For the past month or so, we have been knee deep in baby classes, attempting to be as prepared as possible for our new arrival.  As the “mature” couple, the average age of these classes increased by about 10 years once we registered (and that includes the instructors).  I had hoped to make a few friends in these classes and maybe even form a play group with some of the other new parents.  I soon changed my mind after overhearing one of the other fathers-to-be comment that he wishes his baby’s grandparents would be just as involved as us.  I was pretty limited in my participation in breastfeeding class (though we watched some decent porn disguised as an instructional video).  I learned the advantages of the football hold and the cross cradle hold and how to make sure the baby grabs onto the whole areola and not just the nipple.  (I warned you.)  The child birthing class was insightful and educational.  (Who knew mucus plugs could be so interesting?)  We learned about natural childbirth and C-Sections, but mainly I felt the entire class was a hidden attempt for our wives to get an hour long back massage each session.  (Of course,  Barb already gets that massage nightly at home…don’t you, dear?)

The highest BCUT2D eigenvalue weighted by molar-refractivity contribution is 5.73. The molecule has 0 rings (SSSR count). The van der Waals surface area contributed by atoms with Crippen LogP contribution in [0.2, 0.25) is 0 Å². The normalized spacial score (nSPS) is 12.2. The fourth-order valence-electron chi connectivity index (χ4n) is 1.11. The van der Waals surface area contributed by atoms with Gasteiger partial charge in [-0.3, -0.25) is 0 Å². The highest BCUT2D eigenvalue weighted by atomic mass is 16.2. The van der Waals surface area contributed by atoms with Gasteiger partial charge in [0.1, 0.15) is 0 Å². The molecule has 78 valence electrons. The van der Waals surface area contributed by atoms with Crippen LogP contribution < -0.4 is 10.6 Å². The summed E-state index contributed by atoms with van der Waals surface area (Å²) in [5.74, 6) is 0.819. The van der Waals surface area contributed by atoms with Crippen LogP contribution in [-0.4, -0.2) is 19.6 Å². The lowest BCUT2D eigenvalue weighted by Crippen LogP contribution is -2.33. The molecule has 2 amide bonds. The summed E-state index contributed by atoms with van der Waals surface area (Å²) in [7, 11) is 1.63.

We even took a hospital tour so we would know exactly what to expect when the big day arrives.  Wandering the halls, I’ve never seen so many people look euphoric, relieved, excited, nervous, and dead tired all at once.  (At least, not since last year’s Rose Bowl.)  Our “Life with Baby” instructor compared and contrasted Pampers with Huggies and taught us that baby clothes must be washed in a special unscented detergent called Dreft (that costs three times as much as our standard CVS brand).  We saw pictures of kids born with pimples (is it too soon to schedule an appointment with a dermatologist?) and learned all about umbilical cord care.  Infant CPR seemed to be going just fine until I pounded on my doll’s chest a bit too hard and her head fell off.  (Distraught at first, I was told that rarely happens in real life.)